Photography and Commerce

The eyePhotography has been an integral part of successful marketing for more than a hundred years. Images provide a direct route to our emotion driven selves. Our brains are wired to interpret images as triggers for responses such as fear, sex, aggression, flight and desire. Words are interpreted and filtered but images have instant impact on our mammalian brains. Marketers use this fact to great advantage. They are advocates and make no bones about that. Publishing subtly biased images is a basic technique of mass persuasion and propaganda.

Consider the following images.

These images all have an emotional impact of some kind on the viewer. Our brain determines at a glance whether to trigger survival mode or some emotional response without conscious thought. It is simple, image perceived and emotional response triggered. This is the basis for much of the mass marketing that we see every day. As our attention spans shrink, marketing via high impact imagery becomes ever more important.

With the exception of straight documentary vernacular work, photographers should always strive to create images that bring forth emotional responses. We craft images using content and arrangements of elements to make a visual statement. In effect we are marketing our work. In my mind much of the difference between a technically competent image and a great photograph is emotional content. An attractive image that does not make an emotional connection will be easily forgotten in a world saturated with images.

HDR How We See

The eyeSeveral years ago there was a lively debate going on about HDR still photography. At the core of the debate were people saying that HDR would never be ‘real’ photography because it was crude, garish and cartoon like. The back and forth was predictable and uninformative because no attention was given to two essential points. First, the raw cartoon appearance of HDR images was largely the result of inadequate software used in ways that were far from subtle. Second, HDR is about digital technology. More than a century of black and white and nearly a century of color still photography taught us to see images in very specific ways. HDR was well outside our normal understanding of what photographs look like.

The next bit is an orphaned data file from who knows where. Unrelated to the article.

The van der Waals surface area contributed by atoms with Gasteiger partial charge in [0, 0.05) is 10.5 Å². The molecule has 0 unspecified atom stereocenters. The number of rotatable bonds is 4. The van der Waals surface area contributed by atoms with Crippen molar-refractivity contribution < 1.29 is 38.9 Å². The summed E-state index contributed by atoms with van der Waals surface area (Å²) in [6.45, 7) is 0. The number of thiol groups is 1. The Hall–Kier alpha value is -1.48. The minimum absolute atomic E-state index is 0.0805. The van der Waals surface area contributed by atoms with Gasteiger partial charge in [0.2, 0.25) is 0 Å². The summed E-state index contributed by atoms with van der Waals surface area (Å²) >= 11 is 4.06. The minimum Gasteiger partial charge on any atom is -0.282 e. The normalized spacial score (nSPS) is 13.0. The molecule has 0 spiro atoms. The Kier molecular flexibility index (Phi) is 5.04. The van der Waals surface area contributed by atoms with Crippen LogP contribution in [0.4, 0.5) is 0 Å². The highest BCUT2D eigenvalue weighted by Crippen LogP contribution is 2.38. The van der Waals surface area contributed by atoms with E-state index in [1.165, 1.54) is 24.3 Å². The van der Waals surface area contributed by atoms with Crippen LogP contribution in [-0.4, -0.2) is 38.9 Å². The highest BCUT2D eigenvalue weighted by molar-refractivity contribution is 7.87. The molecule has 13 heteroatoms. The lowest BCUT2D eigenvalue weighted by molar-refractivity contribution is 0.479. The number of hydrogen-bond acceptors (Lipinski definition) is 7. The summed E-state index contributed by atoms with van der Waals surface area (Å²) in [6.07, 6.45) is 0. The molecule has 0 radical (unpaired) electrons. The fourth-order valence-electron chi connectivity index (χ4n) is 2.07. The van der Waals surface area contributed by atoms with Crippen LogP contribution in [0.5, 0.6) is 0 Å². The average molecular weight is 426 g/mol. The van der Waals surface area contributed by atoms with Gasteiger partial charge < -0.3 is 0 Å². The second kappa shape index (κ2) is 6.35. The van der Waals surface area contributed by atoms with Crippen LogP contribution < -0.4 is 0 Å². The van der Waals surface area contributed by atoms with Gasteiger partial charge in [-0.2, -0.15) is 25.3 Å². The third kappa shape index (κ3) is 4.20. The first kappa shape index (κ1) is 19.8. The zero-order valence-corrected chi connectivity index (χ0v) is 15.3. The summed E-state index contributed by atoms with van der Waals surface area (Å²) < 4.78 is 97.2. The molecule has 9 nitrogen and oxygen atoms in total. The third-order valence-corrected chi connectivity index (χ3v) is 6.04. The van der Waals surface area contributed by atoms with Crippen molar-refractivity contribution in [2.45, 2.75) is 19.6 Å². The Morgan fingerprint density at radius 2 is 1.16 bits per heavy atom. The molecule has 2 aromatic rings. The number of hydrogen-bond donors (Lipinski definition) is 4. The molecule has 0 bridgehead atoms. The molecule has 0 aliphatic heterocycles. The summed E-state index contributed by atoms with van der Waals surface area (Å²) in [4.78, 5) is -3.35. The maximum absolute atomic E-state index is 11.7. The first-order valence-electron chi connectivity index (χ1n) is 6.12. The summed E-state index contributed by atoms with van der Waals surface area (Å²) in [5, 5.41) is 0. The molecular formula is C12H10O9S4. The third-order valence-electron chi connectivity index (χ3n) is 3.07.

It is important to remember that HDR is not a film photography technique. Sure you could bracket and scan several frames to get some sort of increased dynamic range out of film but that seems a ridiculous notion. Photographic film is a legacy medium that should be used to make the best possible chemical based analog images. It should not be used to imitate something else.

The imitation game also applies to digital technology. I happen to enjoy making black and white images using my digital camera. For years I’ve listened to people tell me that digital black and white could never be truly correct because it did not work by exposing light sensitive chemicals smeared on plastic film. Right, I can’t imitate analog silver, platinum or any other oxidized metal salt on paper. Nor do I wish to spend my time imitating analog photography. My goal is to make the best possible black and white images using the digital technology at my disposal. Sometimes that means using HDR to get the best possible images.

Photojournalism feels the pinch

So what happens when photojournalism, which huffs and puffs about standards and integrity, confronts standardized HDR image capture? More to the point, what happens when photojournalists find themselves producing images for display on HDR output technology? Well, then it’s time for a rethink of standards.

If you display images as facsimiles using ink on paper you are fine with the current standards. On the other hand, if your images are used on 4K televisions, you have to compete with 4K HDR video. HDR, unless captured using discreet data streams and created in post process, bakes a certain level of digital manipulation into the output. HDR output requires a reevaluation of what constitutes ‘clean’ source information. Not to mention that as imaging technology evolves so must the standards.

Legacy is fine but technology marches on